In the days immediately following an auto accident, an incident report is usually available from the law enforcement agency that investigated the crash. These reports contain loads of important information about the collision, including the investigating officers belief of how the accident occurred, as well as the names and insurance information for the drivers and passengers in each vehicle.
These reports are usually available directly from the investigating law enforcement agency within a few days of the accident occurring. A few phone calls or letter requesting the incident report is usually all that is required to obtain the report, because under Georgia law it is a public record available to any member of the public.
A great online resource for obtaining incident reports throughout Georgia and many other states is www.buycrash.com. This is one of several websites that locate incident reports for the public and will make them available to you online for a small fee of a few dollars. This site is very user friendly and one we regularly use at our office.
What if the information in the incident report is incorrect?
One problem clients sometimes encounter after an accident is an error in the incident report. This could be an error about the name of a passenger, the type of vehicle, or even the description of how the accident happened. This can be an enormous problem when filing a claim for damages, especially early in a case when the at-fault driver’s insurance company has little more to go by when evaluating liability for the claim other that the officer’s report. Therefore it is best to get errors corrected as quickly as possible.
Because victims are often taken to the hospital immediately after the wreck, the investigating officer my be drafting a report with limited information. Sometimes the victims and at-fault drivers may not clearly remember what happened, or may have conflicting versions of events.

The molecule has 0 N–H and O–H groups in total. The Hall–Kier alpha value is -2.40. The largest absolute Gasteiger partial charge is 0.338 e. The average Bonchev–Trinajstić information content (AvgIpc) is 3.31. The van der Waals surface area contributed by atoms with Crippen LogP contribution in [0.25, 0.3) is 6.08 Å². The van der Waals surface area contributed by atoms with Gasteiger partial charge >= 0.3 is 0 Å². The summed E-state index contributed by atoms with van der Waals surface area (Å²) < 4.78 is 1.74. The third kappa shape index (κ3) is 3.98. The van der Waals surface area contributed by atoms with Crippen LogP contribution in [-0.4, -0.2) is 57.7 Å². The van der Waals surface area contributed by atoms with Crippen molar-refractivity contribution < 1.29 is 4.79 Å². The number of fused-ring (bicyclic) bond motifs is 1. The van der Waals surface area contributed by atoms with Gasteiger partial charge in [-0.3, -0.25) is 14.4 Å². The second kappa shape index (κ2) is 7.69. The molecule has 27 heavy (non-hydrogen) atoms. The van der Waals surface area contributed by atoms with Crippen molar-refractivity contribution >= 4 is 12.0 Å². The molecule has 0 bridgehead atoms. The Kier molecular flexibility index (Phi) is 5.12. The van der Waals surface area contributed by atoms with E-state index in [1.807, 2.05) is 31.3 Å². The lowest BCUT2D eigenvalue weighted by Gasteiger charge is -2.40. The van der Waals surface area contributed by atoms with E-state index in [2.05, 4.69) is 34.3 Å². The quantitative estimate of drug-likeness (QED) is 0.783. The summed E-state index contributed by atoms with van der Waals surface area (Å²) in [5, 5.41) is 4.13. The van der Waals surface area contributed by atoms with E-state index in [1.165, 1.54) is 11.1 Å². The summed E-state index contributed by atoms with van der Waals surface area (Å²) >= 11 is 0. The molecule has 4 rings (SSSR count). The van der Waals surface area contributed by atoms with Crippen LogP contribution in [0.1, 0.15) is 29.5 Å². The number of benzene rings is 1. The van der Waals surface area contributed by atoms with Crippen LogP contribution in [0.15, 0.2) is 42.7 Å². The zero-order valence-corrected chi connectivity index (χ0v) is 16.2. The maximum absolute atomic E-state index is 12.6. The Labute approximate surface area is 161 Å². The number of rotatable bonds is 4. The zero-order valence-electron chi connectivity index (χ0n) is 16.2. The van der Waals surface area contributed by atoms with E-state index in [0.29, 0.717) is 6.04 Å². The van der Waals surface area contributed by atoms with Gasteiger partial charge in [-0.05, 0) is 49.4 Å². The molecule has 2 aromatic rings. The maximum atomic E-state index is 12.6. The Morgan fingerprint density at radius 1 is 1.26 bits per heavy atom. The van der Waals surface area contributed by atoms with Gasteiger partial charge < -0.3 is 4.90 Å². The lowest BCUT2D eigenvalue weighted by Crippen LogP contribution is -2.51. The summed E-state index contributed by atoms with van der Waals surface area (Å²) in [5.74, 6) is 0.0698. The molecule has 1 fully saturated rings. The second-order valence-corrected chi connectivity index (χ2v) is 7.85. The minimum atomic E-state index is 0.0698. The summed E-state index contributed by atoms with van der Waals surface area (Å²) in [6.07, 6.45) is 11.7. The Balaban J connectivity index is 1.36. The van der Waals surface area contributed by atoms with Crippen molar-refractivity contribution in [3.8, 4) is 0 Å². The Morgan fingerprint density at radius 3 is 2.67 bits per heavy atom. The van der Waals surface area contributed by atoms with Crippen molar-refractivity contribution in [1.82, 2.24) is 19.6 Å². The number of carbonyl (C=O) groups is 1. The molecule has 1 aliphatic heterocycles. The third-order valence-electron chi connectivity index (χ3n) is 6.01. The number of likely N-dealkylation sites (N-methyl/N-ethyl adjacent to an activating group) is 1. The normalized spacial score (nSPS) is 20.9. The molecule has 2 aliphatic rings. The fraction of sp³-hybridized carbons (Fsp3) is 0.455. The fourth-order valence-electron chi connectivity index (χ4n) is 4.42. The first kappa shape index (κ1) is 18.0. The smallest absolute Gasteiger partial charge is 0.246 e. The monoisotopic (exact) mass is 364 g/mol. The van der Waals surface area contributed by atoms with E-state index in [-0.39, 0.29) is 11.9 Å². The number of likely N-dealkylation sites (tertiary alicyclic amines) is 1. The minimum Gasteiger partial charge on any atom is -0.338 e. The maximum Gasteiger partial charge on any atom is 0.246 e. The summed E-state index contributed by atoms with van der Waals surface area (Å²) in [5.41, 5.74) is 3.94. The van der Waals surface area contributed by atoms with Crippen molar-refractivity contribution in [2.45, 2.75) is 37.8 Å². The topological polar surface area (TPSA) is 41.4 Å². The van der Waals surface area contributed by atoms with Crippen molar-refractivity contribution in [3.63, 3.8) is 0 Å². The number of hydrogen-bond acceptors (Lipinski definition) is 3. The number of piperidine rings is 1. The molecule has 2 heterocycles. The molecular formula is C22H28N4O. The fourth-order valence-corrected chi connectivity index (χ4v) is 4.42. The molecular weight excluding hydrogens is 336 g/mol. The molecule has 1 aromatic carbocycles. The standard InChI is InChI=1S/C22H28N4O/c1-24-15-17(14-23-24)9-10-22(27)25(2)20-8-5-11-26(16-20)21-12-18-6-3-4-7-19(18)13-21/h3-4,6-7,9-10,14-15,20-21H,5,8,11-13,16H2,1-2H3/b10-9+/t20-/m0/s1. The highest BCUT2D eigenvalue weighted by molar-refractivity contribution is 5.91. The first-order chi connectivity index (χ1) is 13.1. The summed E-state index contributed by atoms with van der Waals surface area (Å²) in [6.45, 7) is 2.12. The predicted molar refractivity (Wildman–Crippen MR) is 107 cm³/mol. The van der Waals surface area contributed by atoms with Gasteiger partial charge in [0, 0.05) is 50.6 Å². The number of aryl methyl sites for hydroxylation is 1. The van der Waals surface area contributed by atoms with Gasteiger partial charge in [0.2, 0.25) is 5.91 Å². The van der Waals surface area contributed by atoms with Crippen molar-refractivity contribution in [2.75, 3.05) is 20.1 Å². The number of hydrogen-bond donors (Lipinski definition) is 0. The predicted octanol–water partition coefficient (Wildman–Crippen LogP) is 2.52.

If you believe your incident report contains an error, immediately contact the investigating officer who drafted the report. The officer’s name and badge number is located on the report, usually at the end of the standard Georgia incident report. If you contact the officer to request a correction, or even to provide additional information, the officer can draft corrected report, or supplemental report that also becomes part of the record.
Do incident reports matter at trial?
Many clients believe that they could go to trial and simply read the incident report to the jury and establish all the facts necessary in their case. This is a huge misconception. As a general rule, the incident report is not admissible at trial in Georgia. Even if the investigating officer appears at trial, he or she cannot simply read the report into the record. However, they can use the report to refresh their memory of events, and in certain circumstances answer questions about information in the report. This most often occurs when the officer is testifying at trial with information that is different than what he or she placed in the incident report. Attorneys are allowed to cross-examine the officer and “impeach” them with information in the report to point out the inconsistency to the jury. But the reports are never read in their entirety in front of the jury.
If you have been injured in an accident, contact the Georgia accident attorneys at Jarrett & Price for a free consultation and an attorney at our firm WILL return your call. Our personal injury attorneys represent clients in southeast Georgia at our Savannah, Georgia, office location, as well as clients in northeast Georgia at our offices in Clarkesville, Georgia and Cleveland, Georgia.